In January 1613, workers at an estate in the Dauphiné, in southeastern France, unearthed a number of large bones. They included two mandibles with some teeth, a couple of vertebrae, what seemed to be a sternum, a shoulder blade, the heel and instep of a foot, the top of a humerus, and (the prize) a very long tibia. While the skull crumbled to dust as soon as it was exposed to air, a large jawbone with intact teeth remained.
A surgeon summoned to the scene asserted that the bones were human in origin. If this was true, they would have belonged to a very large human, some 8 meters (25 feet) tall; the leg bone alone was six feet (nearly two meters) long. Moreover, legend had it that a battle had been fought on this site in 150 BC between the Roman consul Marius and a giant barbarian king named Theutobochus. A recent edition of the History of the Roman historian Florus had described this battle, and noted the unusual size of the king. It took only a small leap of imagination to see Theutobochus in these bones.
Several people promoted this identification, including the estate’s owner, the Marquis de Langon, the surgeon who identified them as human, Pierre Mazuyer, and even King Louis XIII, aged 11. With the permission of the Marquis, Mazuyer organized an exhibit of some of the bones in Paris, which then traveled to the provinces.
However, not everyone was equally convinced that the bones were human. In reply to a pamphlet by Paris surgeon Nicolas Habicot, who declared that the bones were indeed those of Theutobochus, the eminent physician and anatomist Jean Riolan the younger issued a scathing rebuttal. The bones were not human, he declared, but might have belonged to an elephant or a whale. Most likely, God had simply formed them in the earth to resemble bones.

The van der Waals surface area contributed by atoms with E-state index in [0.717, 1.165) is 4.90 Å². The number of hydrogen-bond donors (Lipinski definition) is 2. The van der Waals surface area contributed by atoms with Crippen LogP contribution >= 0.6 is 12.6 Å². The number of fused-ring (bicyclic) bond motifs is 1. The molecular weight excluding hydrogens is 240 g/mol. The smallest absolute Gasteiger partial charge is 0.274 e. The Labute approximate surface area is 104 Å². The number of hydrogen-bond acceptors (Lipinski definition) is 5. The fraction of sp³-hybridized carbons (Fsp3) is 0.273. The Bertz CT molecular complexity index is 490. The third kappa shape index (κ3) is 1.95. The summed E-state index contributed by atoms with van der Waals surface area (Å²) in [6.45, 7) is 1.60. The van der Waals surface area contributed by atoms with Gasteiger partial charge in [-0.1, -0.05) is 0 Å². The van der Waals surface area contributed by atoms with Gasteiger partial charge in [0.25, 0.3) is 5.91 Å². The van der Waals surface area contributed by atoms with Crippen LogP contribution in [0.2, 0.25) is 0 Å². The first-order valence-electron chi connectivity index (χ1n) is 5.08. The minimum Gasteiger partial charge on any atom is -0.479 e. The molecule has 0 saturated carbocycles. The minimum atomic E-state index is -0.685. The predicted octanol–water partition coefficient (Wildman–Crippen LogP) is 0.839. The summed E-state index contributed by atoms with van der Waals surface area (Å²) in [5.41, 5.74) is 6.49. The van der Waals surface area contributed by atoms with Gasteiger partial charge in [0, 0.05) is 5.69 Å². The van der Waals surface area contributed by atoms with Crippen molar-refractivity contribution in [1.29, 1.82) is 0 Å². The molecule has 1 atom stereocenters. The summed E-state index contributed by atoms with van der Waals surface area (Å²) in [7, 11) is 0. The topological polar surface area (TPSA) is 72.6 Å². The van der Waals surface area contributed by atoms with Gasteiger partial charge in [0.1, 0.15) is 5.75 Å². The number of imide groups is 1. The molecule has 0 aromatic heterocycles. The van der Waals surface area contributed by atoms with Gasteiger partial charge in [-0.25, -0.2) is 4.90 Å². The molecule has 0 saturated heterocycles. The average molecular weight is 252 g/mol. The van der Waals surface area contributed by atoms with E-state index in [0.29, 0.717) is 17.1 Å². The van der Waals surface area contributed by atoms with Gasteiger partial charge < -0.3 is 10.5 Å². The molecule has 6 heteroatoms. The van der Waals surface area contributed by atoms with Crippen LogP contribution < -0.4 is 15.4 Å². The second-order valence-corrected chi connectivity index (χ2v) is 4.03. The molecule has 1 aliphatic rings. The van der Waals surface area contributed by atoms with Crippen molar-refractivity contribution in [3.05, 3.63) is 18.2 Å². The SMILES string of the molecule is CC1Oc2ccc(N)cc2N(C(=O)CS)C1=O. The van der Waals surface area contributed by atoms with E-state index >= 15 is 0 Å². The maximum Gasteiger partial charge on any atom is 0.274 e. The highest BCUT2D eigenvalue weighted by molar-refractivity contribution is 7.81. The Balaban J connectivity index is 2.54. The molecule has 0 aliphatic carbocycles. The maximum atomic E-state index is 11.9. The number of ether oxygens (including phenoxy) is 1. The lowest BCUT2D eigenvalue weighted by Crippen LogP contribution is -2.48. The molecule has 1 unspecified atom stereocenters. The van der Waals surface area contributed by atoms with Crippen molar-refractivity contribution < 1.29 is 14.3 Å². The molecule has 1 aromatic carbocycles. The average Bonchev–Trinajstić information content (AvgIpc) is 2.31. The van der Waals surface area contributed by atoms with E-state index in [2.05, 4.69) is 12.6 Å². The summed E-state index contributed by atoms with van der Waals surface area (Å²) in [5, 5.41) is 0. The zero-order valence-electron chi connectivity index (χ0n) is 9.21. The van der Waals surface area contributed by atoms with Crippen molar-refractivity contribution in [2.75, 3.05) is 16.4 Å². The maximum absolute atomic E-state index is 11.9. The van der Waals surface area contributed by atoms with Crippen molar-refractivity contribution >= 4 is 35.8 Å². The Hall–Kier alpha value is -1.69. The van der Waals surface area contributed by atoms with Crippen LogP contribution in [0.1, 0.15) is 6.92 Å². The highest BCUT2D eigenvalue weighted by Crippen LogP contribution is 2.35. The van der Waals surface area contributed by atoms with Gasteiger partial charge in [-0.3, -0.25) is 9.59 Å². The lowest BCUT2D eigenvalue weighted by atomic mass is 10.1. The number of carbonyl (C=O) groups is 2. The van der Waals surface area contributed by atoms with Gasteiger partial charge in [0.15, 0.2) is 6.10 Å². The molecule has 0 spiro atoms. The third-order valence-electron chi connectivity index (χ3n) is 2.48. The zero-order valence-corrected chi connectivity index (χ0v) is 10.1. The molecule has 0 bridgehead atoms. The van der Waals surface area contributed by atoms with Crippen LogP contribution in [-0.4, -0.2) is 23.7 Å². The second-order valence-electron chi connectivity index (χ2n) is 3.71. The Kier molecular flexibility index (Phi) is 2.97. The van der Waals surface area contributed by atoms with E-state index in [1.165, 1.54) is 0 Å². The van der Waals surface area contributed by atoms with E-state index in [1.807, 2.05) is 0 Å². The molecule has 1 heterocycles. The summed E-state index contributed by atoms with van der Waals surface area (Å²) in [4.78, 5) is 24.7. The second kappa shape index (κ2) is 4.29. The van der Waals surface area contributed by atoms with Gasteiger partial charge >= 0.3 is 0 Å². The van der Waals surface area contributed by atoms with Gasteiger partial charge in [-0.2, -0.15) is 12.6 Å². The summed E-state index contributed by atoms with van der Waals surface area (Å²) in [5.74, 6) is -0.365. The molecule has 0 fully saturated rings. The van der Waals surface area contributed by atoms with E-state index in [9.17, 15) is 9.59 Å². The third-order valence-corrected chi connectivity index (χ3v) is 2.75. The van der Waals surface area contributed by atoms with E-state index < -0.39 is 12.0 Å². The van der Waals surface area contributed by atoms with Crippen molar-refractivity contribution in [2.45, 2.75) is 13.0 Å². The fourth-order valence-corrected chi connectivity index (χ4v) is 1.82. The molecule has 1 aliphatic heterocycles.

This latter claim had been a common explanation for fossil bones; the Swiss naturalist Conrad Gessner had stated such in his 1565 De omni rerum fossilium. Let me focus instead on Riolan’s first claim, that the bones resembled those of an elephant. This became a standard identification for such bones for the next entry and a half. Did these bones actually look like elephant bones? How much did Riolan and his contemporaries know about elephants?
The bones do not survive, except for a plaster cast of a tooth in the paleontology storage of the Paris Museum of Natural History. This cast led Museum paleontologist Léonard Ginsburg in 1984 to identify “Theutobochus” as a deinotherium, a Miocene ancestor of the elephant that pre-dated the more familiar mammoths and mastodons by several million years. Numerous deinotherium jawbones survive, with intact teeth, such as this one.
These teeth look more human than elephantine. In the absence of the deinotherium’s distinctive skull,
and in the presence of strong beliefs in the existence of exceptionally large giants in the past, it was not illogical to conclude, as Mazuyer and Habicot did, that the fossil jaw they saw belonged to a giant human. Neither they nor Riolan had ever seen a real elephant, and most contemporary descriptions and illustrations of elephants
show little acquaintance with the animal. These descriptions and images often exaggerated their size and other characteristics.
In the millions of years between the deinotherium and the modern elephant, teeth evolved from the bicuspid shape of the former to the flat grinding surface of the latter. Modern elephants are also smaller than their prehistoric ancestors. The contrast between the skeleton of Louis XIV’s elephant on the ground floor of the Paris Museum of Natural History and the huge leg bones
and skulls of deinotheriums, mammoths, and mastodons on the floor above is striking. In 1768, the Scots physician William Hunter compared the jawbones of an elephant and what he called the “American incognitum”
to prove that the latter was not an elephant but a member of an extinct species related to the “mammouths” of Siberia.
Most modern accounts of the bones of Theutobochus consider Mazuyer and Habicot as fraudsters who knew perfectly well that the bones were not human. Ginsburg, exceptionally, argued that they were sincere. What if we took them at their word? In 1613, giants continued to be possible, and the six-foot-long leg bone and human-like jaw of Theutobochus only confirmed to them that wondrous beings had indeed lived, and had left evidence of their existence.